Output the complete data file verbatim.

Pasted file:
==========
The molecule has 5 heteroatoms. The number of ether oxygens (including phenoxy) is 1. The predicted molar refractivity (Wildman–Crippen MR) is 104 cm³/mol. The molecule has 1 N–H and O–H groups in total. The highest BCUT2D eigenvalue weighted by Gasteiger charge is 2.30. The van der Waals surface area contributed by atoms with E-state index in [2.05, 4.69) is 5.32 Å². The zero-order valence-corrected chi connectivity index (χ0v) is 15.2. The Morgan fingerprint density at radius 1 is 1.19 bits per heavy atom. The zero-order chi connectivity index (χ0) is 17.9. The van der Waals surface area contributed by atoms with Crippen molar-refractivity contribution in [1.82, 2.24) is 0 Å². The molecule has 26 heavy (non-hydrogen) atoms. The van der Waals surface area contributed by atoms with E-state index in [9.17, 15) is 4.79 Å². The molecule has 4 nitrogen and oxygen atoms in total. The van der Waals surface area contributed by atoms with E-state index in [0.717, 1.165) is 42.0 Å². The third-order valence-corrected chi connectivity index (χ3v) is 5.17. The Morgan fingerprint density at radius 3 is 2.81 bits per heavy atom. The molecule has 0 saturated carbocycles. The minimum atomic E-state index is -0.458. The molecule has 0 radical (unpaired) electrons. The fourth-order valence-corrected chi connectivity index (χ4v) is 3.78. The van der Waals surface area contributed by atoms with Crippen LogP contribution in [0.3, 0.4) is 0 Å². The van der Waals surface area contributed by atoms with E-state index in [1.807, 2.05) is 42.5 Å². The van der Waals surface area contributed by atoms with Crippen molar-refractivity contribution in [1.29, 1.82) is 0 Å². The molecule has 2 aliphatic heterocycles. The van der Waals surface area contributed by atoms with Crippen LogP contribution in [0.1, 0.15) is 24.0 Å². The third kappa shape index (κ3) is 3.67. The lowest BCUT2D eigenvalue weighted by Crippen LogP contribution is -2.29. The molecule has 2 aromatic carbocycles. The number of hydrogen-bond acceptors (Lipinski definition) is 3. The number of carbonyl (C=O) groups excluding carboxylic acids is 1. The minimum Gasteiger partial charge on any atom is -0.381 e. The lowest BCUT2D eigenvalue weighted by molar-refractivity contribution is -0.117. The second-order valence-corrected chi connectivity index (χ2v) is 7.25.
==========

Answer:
The molecule has 5 heteroatoms. The number of ether oxygens (including phenoxy) is 1. The predicted molar refractivity (Wildman–Crippen MR) is 104 cm³/mol. The molecule has 1 N–H and O–H groups in total. The highest BCUT2D eigenvalue weighted by Gasteiger charge is 2.30. The van der Waals surface area contributed by atoms with E-state index in [2.05, 4.69) is 5.32 Å². The zero-order valence-corrected chi connectivity index (χ0v) is 15.2. The Morgan fingerprint density at radius 1 is 1.19 bits per heavy atom. The zero-order chi connectivity index (χ0) is 17.9. The van der Waals surface area contributed by atoms with Crippen molar-refractivity contribution in [1.82, 2.24) is 0 Å². The molecule has 26 heavy (non-hydrogen) atoms. The van der Waals surface area contributed by atoms with E-state index in [9.17, 15) is 4.79 Å². The molecule has 4 nitrogen and oxygen atoms in total. The van der Waals surface area contributed by atoms with E-state index in [0.717, 1.165) is 42.0 Å². The third-order valence-corrected chi connectivity index (χ3v) is 5.17. The Morgan fingerprint density at radius 3 is 2.81 bits per heavy atom. The molecule has 0 saturated carbocycles. The minimum atomic E-state index is -0.458. The molecule has 0 radical (unpaired) electrons. The fourth-order valence-corrected chi connectivity index (χ4v) is 3.78. The van der Waals surface area contributed by atoms with Crippen LogP contribution in [0.3, 0.4) is 0 Å². The van der Waals surface area contributed by atoms with E-state index in [1.807, 2.05) is 42.5 Å². The van der Waals surface area contributed by atoms with Crippen molar-refractivity contribution in [1.29, 1.82) is 0 Å². The molecule has 2 aliphatic heterocycles. The van der Waals surface area contributed by atoms with Crippen LogP contribution in [0.1, 0.15) is 24.0 Å². The third kappa shape index (κ3) is 3.67. The lowest BCUT2D eigenvalue weighted by Crippen LogP contribution is -2.29. The molecule has 2 aromatic carbocycles. The number of hydrogen-bond acceptors (Lipinski definition) is 3. The number of carbonyl (C=O) groups excluding carboxylic acids is 1. The minimum Gasteiger partial charge on any atom is -0.381 e. The lowest BCUT2D eigenvalue weighted by molar-refractivity contribution is -0.117. The second-order valence-corrected chi connectivity index (χ2v) is 7.25.